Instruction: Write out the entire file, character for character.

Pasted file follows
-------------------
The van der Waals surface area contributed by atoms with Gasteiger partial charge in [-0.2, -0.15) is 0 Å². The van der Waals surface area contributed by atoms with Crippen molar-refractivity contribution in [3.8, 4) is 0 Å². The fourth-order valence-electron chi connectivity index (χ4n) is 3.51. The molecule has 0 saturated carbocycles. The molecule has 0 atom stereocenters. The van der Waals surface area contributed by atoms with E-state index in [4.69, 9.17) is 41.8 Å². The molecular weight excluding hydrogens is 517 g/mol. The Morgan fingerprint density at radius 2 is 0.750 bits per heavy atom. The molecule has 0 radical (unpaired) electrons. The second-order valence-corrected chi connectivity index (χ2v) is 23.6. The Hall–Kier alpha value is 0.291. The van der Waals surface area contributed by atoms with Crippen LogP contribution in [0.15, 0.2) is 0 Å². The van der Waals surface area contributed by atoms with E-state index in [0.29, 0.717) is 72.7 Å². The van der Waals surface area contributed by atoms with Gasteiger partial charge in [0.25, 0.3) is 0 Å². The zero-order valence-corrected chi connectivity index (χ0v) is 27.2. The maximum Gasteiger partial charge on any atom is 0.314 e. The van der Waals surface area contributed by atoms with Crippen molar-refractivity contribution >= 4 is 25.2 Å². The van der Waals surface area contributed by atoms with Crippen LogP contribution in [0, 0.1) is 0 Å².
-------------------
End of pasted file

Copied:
The van der Waals surface area contributed by atoms with Gasteiger partial charge in [-0.2, -0.15) is 0 Å². The van der Waals surface area contributed by atoms with Crippen molar-refractivity contribution in [3.8, 4) is 0 Å². The fourth-order valence-electron chi connectivity index (χ4n) is 3.51. The molecule has 0 saturated carbocycles. The molecule has 0 atom stereocenters. The van der Waals surface area contributed by atoms with E-state index in [4.69, 9.17) is 41.8 Å². The molecular weight excluding hydrogens is 517 g/mol. The Morgan fingerprint density at radius 2 is 0.750 bits per heavy atom. The molecule has 0 radical (unpaired) electrons. The second-order valence-corrected chi connectivity index (χ2v) is 23.6. The Hall–Kier alpha value is 0.291. The van der Waals surface area contributed by atoms with Crippen LogP contribution in [0.15, 0.2) is 0 Å². The van der Waals surface area contributed by atoms with E-state index in [0.29, 0.717) is 72.7 Å². The van der Waals surface area contributed by atoms with Gasteiger partial charge in [0.25, 0.3) is 0 Å². The zero-order valence-corrected chi connectivity index (χ0v) is 27.2. The maximum Gasteiger partial charge on any atom is 0.314 e. The van der Waals surface area contributed by atoms with Crippen molar-refractivity contribution >= 4 is 25.2 Å². The van der Waals surface area contributed by atoms with Crippen LogP contribution in [0, 0.1) is 0 Å².